PHILADELPHIA -- The Phillies' roster is expected to get even larger on Tuesday.Left-hander Aaron Loup likely will be activated from the 10-day disabled list, giving manager Gabe Kapler a maximum 40 players on the active roster. Loup has been on the DL since Aug. 16 because of a strained left
PHILADELPHIA -- The Phillies' roster is expected to get even larger on Tuesday.
Left-hander Aaron Loup likely will be activated from the 10-day disabled list, giving manager Gabe Kapler a maximum 40 players on the active roster. Loup has been on the DL since Aug. 16 because of a strained left forearm.
"It's an invigorating challenge," Kapler said about having 15 extra players at his disposal. "It's a stimulating challenge."
But are the larger rosters better for baseball?
Phillies general manager Matt Klentak said on Sunday that, "baseball is played a certain way for five months of the year with 25-man rosters. ... I understand why there are some people in the industry that like it the way it is because there are 39, 40 guys on our roster that are getting Major League pay and Major League service time. I get that. That is important. I also get the other side of the argument that it's not baseball or it's not the same style of baseball. It's not a simple answer -- one that has to be collectively bargained. And I think teams, including us, are wise to take advantage of the rules and manage the games to maximize our ability to win.
"But that's what we do. That's why we hit for guys in the second inning. That's why we have all these pitchers in the bullpen. We're trying to win as many games as we can. But I personally would have no problem creating some sort of limits on roster size in September because I agree. It changes the way the game is played."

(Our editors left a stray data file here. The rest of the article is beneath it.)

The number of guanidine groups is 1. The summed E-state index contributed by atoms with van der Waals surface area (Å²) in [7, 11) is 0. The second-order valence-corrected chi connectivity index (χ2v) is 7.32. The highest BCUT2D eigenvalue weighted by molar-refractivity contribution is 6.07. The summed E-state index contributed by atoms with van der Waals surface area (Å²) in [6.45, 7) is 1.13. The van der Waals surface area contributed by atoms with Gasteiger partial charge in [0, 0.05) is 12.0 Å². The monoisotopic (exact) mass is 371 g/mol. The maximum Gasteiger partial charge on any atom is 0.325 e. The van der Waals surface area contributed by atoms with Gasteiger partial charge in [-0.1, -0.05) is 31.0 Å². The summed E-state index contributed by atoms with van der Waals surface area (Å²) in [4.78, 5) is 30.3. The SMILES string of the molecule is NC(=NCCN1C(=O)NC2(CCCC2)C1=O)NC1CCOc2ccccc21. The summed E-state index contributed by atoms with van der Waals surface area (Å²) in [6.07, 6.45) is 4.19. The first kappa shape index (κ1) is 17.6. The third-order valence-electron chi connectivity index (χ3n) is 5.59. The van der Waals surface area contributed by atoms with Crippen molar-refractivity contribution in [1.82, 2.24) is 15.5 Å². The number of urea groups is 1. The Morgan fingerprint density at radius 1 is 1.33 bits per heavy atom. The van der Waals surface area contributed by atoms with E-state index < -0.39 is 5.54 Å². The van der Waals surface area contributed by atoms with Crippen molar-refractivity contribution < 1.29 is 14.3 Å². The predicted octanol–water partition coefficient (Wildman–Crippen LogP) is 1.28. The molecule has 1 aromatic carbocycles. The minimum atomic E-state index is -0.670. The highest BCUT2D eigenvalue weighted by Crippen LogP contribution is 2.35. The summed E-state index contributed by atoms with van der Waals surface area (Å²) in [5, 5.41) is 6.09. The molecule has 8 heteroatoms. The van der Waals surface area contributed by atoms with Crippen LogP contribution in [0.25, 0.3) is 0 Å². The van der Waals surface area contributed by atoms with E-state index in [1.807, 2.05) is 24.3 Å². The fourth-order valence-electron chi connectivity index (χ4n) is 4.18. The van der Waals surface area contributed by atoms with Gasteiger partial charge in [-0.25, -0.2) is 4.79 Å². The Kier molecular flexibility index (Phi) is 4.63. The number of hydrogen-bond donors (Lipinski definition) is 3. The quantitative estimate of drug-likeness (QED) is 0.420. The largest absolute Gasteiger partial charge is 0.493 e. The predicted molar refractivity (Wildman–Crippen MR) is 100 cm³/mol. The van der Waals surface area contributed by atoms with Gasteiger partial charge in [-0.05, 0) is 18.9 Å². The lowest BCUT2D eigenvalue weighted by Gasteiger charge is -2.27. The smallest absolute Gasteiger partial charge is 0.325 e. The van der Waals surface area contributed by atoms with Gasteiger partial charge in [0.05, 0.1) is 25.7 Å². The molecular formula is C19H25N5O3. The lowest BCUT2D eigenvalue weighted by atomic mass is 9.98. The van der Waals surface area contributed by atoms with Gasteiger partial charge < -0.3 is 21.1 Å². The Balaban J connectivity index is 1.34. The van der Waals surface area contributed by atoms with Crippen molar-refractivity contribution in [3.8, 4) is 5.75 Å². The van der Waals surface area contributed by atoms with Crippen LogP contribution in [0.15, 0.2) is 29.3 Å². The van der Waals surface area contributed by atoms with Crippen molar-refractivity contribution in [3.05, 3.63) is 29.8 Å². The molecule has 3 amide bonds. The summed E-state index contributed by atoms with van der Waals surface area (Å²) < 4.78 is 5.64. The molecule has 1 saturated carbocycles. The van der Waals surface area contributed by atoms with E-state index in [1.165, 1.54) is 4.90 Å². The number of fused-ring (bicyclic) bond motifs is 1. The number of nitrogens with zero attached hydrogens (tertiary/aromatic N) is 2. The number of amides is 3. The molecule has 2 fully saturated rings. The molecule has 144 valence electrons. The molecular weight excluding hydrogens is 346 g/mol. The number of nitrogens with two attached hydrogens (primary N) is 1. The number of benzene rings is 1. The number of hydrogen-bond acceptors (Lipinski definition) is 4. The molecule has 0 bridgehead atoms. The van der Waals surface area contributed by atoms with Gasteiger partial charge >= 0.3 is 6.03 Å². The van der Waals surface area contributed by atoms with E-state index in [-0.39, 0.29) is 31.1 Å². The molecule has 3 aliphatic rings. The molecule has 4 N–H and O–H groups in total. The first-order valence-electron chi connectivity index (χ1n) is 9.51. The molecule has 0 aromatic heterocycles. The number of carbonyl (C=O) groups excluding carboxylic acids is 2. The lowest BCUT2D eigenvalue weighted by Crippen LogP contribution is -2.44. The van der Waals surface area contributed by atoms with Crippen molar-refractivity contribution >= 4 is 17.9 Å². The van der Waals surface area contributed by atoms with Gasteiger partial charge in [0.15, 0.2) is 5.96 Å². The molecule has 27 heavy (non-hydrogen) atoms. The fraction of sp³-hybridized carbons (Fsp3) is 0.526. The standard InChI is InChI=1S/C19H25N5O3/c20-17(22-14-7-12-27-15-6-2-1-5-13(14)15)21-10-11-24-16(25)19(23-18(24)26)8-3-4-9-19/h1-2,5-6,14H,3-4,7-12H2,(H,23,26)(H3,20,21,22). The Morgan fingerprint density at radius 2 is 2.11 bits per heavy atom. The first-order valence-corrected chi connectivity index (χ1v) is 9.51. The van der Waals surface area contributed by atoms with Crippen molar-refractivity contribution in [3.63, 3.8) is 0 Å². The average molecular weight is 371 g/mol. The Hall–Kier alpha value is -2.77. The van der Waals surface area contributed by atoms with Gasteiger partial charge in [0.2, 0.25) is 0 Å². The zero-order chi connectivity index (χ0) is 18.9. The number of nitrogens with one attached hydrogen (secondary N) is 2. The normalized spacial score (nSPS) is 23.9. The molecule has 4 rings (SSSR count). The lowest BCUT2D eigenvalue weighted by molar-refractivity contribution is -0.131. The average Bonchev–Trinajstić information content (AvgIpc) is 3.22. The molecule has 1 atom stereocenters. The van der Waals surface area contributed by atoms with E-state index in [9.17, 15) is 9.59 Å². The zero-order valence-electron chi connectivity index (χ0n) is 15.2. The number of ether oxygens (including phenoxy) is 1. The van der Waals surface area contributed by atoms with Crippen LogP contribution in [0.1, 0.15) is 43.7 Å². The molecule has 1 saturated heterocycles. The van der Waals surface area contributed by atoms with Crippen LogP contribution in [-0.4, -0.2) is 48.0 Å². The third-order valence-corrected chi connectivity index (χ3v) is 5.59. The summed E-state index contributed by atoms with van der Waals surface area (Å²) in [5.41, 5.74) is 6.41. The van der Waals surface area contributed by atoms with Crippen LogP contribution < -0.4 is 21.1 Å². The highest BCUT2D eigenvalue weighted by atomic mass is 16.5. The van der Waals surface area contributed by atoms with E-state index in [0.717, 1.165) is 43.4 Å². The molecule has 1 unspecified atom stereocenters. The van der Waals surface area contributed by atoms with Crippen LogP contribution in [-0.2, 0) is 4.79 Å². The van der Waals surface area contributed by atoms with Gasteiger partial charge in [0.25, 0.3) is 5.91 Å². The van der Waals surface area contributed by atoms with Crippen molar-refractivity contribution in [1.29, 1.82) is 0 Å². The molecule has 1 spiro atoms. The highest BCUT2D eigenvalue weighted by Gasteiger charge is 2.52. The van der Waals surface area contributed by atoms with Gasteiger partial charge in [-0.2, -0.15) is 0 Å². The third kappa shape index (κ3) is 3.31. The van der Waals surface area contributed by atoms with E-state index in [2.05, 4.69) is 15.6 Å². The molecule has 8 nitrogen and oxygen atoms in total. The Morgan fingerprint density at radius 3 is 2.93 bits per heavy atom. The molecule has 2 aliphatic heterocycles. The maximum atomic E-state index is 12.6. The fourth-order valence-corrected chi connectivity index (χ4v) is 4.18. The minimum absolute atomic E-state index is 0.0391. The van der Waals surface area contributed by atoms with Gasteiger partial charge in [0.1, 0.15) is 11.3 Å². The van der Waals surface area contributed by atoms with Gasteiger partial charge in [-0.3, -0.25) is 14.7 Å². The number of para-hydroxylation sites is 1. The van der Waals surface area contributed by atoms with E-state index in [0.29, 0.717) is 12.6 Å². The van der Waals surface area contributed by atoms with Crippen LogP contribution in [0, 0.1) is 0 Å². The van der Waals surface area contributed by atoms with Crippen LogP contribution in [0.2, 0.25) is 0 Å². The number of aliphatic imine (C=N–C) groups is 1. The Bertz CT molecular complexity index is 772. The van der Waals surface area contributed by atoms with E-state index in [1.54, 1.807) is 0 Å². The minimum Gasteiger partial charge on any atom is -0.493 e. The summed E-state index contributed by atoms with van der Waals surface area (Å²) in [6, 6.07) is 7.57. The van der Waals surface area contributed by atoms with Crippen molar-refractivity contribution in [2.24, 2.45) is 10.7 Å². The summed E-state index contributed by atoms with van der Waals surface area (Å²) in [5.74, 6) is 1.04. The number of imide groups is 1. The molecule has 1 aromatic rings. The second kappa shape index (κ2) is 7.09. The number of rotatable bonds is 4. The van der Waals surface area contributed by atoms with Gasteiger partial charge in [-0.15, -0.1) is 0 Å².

Kapler, of course, will take advantage of the expanded rosters as long as they remain in effect.
"I actually think it could be a really exciting brand of baseball," Kapler said. "The more chess pieces you have, the more interesting the game becomes. Maybe that's not the case for the fan. I'm thinking about it from the perspective of the manager. And from my perspective, I like more chess pieces. I think we can combine the talents of four, five, six, seven guys to take down a couple of positions which is kind of fun. It just takes some getting used to and we have some work to do across the board."
Franco still sore
Third baseman Maikel Franco is progressing from last week's fall into a camera well, but he is probably a few days away from returning to action because of a bruised right shoulder.
Todd Zolecki has covered the Phillies since 2003, and for MLB.com since 2009. Follow him on Twitter, Instagram and Facebook.